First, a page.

China’s oldest Pride organisation announces indefinite hiatus and cancels all events

It added: “Pride has a lot of different meanings for different people – for us, it has always been about showing our community that not only is there nothing wrong with who we are, but that our identities and the people that we love are worth celebrating.

“ShanghaiPRIDE regrets to announce that we are cancelling all upcoming activities and taking a break from scheduling any future events. We love our community, and we are grateful for the experiences we’ve shared together. No matter what, we will always be proud – and you should be, too.”

Cecilie Johnsen

It is unclear what caused the cancellation, and ShanghaiPRIDE co-founder, Charlene Liu is quoted on Radii as saying: “This decision was difficult to make, but we have to protect the safety of all involved.

“It’s been a great 12-year ride, and we are honoured and proud to have traveled this journey of raising awareness and promoting diversity for the LGBTQ community.”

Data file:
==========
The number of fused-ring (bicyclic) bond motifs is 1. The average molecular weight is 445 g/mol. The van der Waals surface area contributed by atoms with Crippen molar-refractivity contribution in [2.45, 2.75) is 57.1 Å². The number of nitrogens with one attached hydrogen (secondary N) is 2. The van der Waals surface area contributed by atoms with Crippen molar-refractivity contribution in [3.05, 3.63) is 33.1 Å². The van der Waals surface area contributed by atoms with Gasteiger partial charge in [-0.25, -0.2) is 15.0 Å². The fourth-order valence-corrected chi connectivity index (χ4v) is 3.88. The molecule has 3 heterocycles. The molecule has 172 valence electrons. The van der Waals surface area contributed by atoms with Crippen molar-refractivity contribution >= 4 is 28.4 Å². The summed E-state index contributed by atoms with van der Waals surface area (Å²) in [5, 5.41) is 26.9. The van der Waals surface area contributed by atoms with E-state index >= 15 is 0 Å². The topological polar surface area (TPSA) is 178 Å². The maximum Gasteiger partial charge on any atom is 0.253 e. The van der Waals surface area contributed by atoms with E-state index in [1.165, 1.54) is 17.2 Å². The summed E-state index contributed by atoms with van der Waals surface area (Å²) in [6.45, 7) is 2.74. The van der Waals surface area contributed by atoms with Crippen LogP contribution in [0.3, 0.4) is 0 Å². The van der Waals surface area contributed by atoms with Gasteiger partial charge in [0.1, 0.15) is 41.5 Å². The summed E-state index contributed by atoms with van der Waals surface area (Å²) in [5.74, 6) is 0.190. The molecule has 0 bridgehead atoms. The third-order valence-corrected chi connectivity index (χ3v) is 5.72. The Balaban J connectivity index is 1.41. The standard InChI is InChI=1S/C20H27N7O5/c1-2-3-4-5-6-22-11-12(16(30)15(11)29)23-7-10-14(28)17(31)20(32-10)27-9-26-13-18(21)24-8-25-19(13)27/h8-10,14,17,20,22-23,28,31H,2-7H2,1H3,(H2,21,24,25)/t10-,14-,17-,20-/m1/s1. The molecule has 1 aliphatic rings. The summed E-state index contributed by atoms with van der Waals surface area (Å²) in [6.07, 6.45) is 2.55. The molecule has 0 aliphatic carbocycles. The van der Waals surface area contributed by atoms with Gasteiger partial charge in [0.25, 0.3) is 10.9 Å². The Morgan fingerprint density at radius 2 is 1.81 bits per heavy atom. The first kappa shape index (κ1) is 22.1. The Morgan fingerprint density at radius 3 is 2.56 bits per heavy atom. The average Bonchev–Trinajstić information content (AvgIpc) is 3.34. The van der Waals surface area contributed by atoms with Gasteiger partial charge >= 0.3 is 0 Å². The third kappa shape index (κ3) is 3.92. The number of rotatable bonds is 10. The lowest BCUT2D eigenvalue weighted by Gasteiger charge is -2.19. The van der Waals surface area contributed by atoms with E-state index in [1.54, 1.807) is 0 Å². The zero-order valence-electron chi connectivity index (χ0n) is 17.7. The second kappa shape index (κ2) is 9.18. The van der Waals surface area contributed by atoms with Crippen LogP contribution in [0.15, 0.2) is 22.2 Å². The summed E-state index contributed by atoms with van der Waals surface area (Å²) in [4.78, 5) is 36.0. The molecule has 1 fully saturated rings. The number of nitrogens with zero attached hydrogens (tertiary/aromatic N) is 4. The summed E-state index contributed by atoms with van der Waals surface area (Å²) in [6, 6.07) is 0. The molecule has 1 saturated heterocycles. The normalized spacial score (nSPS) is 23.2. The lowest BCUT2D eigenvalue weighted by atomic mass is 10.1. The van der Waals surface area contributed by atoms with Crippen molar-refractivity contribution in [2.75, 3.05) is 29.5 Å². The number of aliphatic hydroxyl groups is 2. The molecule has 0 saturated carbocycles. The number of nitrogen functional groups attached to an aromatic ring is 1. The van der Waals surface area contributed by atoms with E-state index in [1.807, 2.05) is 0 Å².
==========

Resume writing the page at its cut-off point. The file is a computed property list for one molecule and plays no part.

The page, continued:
Although homosexuality is legal in China, the country has taken great steps to try and censor mentions of it within the media. The country has banned gay characters from appearing in television shows, and was banned from airing Eurovision after it cut Ireland’s performance from 2018’s Eurovision semi-finals because of two same-sex dancers.

Some social media users in China speculated that this crackdown on LGBTQ+ visibility could be the reason behind the cancellations, with one Weibo user posting: “Obviously, it’s not due to the outbreak because it didn’t stop the festival from happening in the first place. In China, when something gets attacked abruptly, we know what’s up.”

CNN reported similar feelings, with an anonymous head of an LGBTQ+ group in the country saying: “The public gets to see the visible and impactful aspects of what we do, but they can’t imagine the difficulties we face behind the scenes — I think Shanghai Pride is no exception.

“With things becoming harder and riskier, laying low may let you survive for now. But the purpose of our job is to raise visibility and educate the public — that’s the dilemma.”

Related: Over 200,000 sign petition urging China to legalise same-sex marriage

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